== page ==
An example of the tribulations suffered by right whales is provided by the story of Ruffian, a 13-year-old male who was discovered entangled in 138 metres of rope and a 61kg snow crab trap, which he had dragged from Canada to Florida over a period of several months. He was eventually freed by rescue workers from the Georgia Department of Natural Resources. “I am surprised Ruffian survived given the calories he had lost in dragging around that weight,” said van der Hoop.

Other right whales have not been so lucky and many have died. In other cases, females have been left dangerously undernourished and unable to reproduce. This last point is stressed by van der Hoop. “The problem facing the North Atlantic right whale is not just one of losses of lives but of a general loss of fertility.”








In addition to entanglements, marine biologists also point to the growing problem of ship strikes. Right whales are large, growing up to 50ft in length, and slow moving – making them vulnerable to being hit. In 2008 regulations were introduced requiring large vessels to slow down as they entered ports at certain times in key areas: in winter in the south, where females were calving, and in summer in the north, when right whales are in their feeding grounds. In other cases, shipping lanes were moved.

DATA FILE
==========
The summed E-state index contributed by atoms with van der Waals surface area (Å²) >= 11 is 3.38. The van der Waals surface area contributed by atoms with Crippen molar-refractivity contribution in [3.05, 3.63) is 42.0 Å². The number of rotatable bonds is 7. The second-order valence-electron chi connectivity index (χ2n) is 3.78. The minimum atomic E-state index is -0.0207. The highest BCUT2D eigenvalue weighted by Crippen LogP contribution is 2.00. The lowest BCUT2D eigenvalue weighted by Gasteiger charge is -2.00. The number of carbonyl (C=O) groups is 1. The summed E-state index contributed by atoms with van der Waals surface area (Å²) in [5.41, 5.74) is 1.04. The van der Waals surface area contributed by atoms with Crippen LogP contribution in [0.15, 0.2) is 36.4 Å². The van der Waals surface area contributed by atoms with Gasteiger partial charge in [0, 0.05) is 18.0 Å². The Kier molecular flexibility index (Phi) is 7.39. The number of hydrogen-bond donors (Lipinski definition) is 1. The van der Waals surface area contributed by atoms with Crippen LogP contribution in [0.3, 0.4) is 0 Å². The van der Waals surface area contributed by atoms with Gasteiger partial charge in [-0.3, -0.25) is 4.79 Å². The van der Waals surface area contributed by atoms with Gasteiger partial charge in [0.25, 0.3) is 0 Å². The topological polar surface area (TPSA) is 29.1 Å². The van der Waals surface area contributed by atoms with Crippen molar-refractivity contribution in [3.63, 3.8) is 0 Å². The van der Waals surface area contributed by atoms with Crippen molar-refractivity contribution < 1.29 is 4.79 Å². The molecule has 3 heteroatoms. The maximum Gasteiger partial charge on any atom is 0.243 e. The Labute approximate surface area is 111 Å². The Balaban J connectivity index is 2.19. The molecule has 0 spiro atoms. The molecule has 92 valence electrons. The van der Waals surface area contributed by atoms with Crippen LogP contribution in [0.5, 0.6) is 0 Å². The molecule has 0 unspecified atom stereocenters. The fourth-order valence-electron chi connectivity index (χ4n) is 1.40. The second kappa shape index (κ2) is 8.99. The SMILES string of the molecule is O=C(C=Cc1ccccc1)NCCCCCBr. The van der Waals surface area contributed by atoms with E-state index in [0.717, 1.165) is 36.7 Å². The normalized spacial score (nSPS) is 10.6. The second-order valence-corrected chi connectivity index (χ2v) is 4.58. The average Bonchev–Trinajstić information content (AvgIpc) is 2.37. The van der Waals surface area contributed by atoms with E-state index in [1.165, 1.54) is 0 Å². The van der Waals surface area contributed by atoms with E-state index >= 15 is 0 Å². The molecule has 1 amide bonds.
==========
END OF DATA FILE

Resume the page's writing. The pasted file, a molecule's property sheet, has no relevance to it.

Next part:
“However, right whales now seem to be moving out of their historical grounds – most probably in their search for food,” said Bill McLellan, also of the University of North Carolina in Wilmington. Right whales feed on small crustaceans called copepods and some researchers believe that these are moving in response to ocean temperature changes triggered by global warming. “The whales may be following the copepods and that is taking them into waters where they are more likely to be struck by ships,” said McLellan.